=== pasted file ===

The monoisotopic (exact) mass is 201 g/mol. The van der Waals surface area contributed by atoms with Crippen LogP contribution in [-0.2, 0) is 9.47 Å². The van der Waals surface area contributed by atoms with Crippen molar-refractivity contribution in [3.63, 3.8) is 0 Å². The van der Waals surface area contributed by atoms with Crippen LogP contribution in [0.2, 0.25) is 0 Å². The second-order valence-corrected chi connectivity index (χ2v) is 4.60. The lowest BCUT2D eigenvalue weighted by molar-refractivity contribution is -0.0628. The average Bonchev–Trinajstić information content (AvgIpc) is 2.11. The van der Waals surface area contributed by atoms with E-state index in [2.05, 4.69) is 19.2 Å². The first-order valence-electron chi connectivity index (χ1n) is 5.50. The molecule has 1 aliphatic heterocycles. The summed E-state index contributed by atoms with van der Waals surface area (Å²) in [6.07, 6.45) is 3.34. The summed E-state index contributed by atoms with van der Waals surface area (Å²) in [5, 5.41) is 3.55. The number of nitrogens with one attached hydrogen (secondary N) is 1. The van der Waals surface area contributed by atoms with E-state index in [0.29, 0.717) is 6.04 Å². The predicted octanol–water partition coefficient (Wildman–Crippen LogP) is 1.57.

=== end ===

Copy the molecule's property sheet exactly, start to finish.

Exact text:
The monoisotopic (exact) mass is 201 g/mol. The van der Waals surface area contributed by atoms with Crippen LogP contribution in [-0.2, 0) is 9.47 Å². The van der Waals surface area contributed by atoms with Crippen molar-refractivity contribution in [3.63, 3.8) is 0 Å². The van der Waals surface area contributed by atoms with Crippen LogP contribution in [0.2, 0.25) is 0 Å². The second-order valence-corrected chi connectivity index (χ2v) is 4.60. The lowest BCUT2D eigenvalue weighted by molar-refractivity contribution is -0.0628. The average Bonchev–Trinajstić information content (AvgIpc) is 2.11. The van der Waals surface area contributed by atoms with E-state index in [2.05, 4.69) is 19.2 Å². The first-order valence-electron chi connectivity index (χ1n) is 5.50. The molecule has 1 aliphatic heterocycles. The summed E-state index contributed by atoms with van der Waals surface area (Å²) in [6.07, 6.45) is 3.34. The summed E-state index contributed by atoms with van der Waals surface area (Å²) in [5, 5.41) is 3.55. The number of nitrogens with one attached hydrogen (secondary N) is 1. The van der Waals surface area contributed by atoms with E-state index in [0.29, 0.717) is 6.04 Å². The predicted octanol–water partition coefficient (Wildman–Crippen LogP) is 1.57.